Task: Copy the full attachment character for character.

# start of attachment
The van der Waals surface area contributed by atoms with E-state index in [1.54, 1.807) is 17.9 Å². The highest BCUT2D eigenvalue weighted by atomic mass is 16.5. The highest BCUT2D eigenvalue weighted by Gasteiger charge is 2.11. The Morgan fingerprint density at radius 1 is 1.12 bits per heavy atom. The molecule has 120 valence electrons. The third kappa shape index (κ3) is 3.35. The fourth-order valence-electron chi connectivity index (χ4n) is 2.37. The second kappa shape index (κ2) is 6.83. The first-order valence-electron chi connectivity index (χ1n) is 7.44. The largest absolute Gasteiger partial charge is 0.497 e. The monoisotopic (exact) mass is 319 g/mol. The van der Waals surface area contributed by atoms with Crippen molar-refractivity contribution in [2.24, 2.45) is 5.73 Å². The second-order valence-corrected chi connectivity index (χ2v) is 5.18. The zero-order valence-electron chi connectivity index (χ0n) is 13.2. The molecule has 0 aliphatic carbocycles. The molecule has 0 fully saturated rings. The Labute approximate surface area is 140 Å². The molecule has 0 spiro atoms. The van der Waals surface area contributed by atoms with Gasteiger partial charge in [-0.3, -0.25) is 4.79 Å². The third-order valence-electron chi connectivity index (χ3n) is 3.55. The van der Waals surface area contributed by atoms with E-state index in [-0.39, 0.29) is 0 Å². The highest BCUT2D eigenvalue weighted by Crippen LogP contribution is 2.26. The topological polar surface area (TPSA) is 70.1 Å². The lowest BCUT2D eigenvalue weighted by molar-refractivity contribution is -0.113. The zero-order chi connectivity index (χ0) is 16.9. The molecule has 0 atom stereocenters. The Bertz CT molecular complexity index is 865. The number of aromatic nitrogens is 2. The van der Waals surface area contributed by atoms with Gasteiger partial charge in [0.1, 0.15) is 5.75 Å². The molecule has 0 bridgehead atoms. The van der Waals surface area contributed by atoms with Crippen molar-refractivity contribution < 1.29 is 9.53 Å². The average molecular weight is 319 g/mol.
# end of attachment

The van der Waals surface area contributed by atoms with E-state index in [1.54, 1.807) is 17.9 Å². The highest BCUT2D eigenvalue weighted by atomic mass is 16.5. The highest BCUT2D eigenvalue weighted by Gasteiger charge is 2.11. The Morgan fingerprint density at radius 1 is 1.12 bits per heavy atom. The molecule has 120 valence electrons. The third kappa shape index (κ3) is 3.35. The fourth-order valence-electron chi connectivity index (χ4n) is 2.37. The second kappa shape index (κ2) is 6.83. The first-order valence-electron chi connectivity index (χ1n) is 7.44. The largest absolute Gasteiger partial charge is 0.497 e. The monoisotopic (exact) mass is 319 g/mol. The van der Waals surface area contributed by atoms with Crippen molar-refractivity contribution in [2.24, 2.45) is 5.73 Å². The second-order valence-corrected chi connectivity index (χ2v) is 5.18. The zero-order valence-electron chi connectivity index (χ0n) is 13.2. The molecule has 0 aliphatic carbocycles. The molecule has 0 fully saturated rings. The Labute approximate surface area is 140 Å². The molecule has 0 spiro atoms. The van der Waals surface area contributed by atoms with Gasteiger partial charge in [-0.3, -0.25) is 4.79 Å². The third-order valence-electron chi connectivity index (χ3n) is 3.55. The van der Waals surface area contributed by atoms with E-state index in [-0.39, 0.29) is 0 Å². The highest BCUT2D eigenvalue weighted by Crippen LogP contribution is 2.26. The topological polar surface area (TPSA) is 70.1 Å². The lowest BCUT2D eigenvalue weighted by molar-refractivity contribution is -0.113. The zero-order chi connectivity index (χ0) is 16.9. The molecule has 0 atom stereocenters. The Bertz CT molecular complexity index is 865. The number of aromatic nitrogens is 2. The van der Waals surface area contributed by atoms with Gasteiger partial charge in [0.1, 0.15) is 5.75 Å². The molecule has 0 bridgehead atoms. The van der Waals surface area contributed by atoms with Crippen molar-refractivity contribution < 1.29 is 9.53 Å². The average molecular weight is 319 g/mol.